Prescription Fraud

It is unlawful for anyone to obtain a controlled substance by lying, misrepresenting through forgery, fraud, and/or deception. Pursuant to the Florida Comprehensive Drug Abuse Prevention and Control Act, doing so is a third-degree felony punishable by up to five years in prison. This crime differs from the Possession of a Controlled Substance. Prescription fraud in Miami is all about the action taken, coupled with the intent, to secure the substance.

Upon hearing the words "drug charges", most people may immediately think of illegal substances such as cocaine. The substantial rise in prescription drug misuse in the nation likely won't be the first thing that comes to mind. Many people falsely think that these medications are "legal" when a doctor administers them, but that is not always the case.

We are in the middle of an opioid crisis in which, through overdosing on prescribed drugs such as painkillers, the results have often been fatal. As a consequence, Florida also has an online directory of tracked prescription medications, where physicians record the prescriptions within 15 days following the prescription being issued. Some of the drugs that are now monitored include, but are not limited to morphine, Vicodin, Percocet, and oxycontin, to name a few.

Potentially as a means of getting a higher dosage or greater quantities than prescribed, people resort to forging a prescription or changing a legitimate one from a licensed practitioner. Others may procure blank prescription pads and use them as another means of creating a forged prescription. Another common practice is calling a pharmacy for prescriptions under the false identity of being a licensed physician. Visiting a variety of doctors is usually considered "doctor shopping," and is often unlawful, for the purpose of receiving multiple prescriptions for a single medication.

Attempting to obtain a controlled drug via deceptive means is a third-degree prescription fraud felony crime that may carry possible jail time. Drug enforcement agents are searching into the following kinds of fraud methods to procure drugs:

  • A counterfeit or altered prescription
  • Theft of prescription pads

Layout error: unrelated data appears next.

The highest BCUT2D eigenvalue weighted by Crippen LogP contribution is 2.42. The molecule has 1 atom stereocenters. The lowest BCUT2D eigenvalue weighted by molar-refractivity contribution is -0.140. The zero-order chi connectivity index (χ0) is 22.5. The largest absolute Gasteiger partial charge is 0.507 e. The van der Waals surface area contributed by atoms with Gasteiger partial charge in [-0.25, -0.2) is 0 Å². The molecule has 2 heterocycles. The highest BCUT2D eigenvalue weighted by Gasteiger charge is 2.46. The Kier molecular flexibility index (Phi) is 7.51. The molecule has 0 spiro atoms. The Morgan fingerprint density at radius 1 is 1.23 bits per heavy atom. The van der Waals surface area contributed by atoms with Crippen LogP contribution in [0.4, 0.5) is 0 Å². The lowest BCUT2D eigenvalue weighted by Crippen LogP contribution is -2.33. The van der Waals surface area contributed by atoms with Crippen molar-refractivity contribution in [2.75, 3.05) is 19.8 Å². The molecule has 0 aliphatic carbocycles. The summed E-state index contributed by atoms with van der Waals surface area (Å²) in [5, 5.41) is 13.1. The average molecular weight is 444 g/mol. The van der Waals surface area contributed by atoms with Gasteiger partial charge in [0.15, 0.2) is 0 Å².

• Attempting to call a pharmacy with a fraudulent prescription
  • The aforementioned "doctor shopping"

The components of possessing a controlled drug by deception need facts beyond a reasonable doubt. Prosecutors must show that the suspect has obtained or sought to obtain a certain controlled drug.

Proof is also required that the defendant obtained or sought to procure the drug fraudulently or via subterfuge, deceit, forgery, or misrepresentation. Furthermore, it must be shown that the defendant was aware of the illegal existence of the controlled drug.

Under Florida law, if someone knowingly attempts to pass a false prescription (one that was not prepared for them by a registered medical practitioner, or a legal one that has been altered) for any drug, that's a felony, even if they didn't do the modification themselves. So if someone else writes or changed a genuine prescription, hands it to the person, and then, knowing it's a false or illegal prescription, attempts to fill it, it may be deemed a misdemeanor.

Especially in South Florida, there has been a rash of these types of offenses committed, particularly after law enforcement's crackdown on alleged "Pill Mills." Our firm has assisted many charged with Prescription Fraud and related drug offenses. If you or a loved one is charged with prescription fraud, call the Law Offices of Mark Eiglarsh at your earliest convenience to learn about your rights and the defenses that may be available to you. A skilled Miami criminal defense attorney from the Law Offices of Mark Eiglarsh can provide you with the representation that you need to effectively and zealously defend you.

The general information provided above about prescription fraud in Fort Lauderdale is meant for educational purposes only and is not a substitute for speaking directly with an attorney about the facts and circumstances of your case. Please call 954.500.0003 in Broward or 305.674.0003 in Miami to schedule a consultation with the Law Offices of Mark Eiglarsh.

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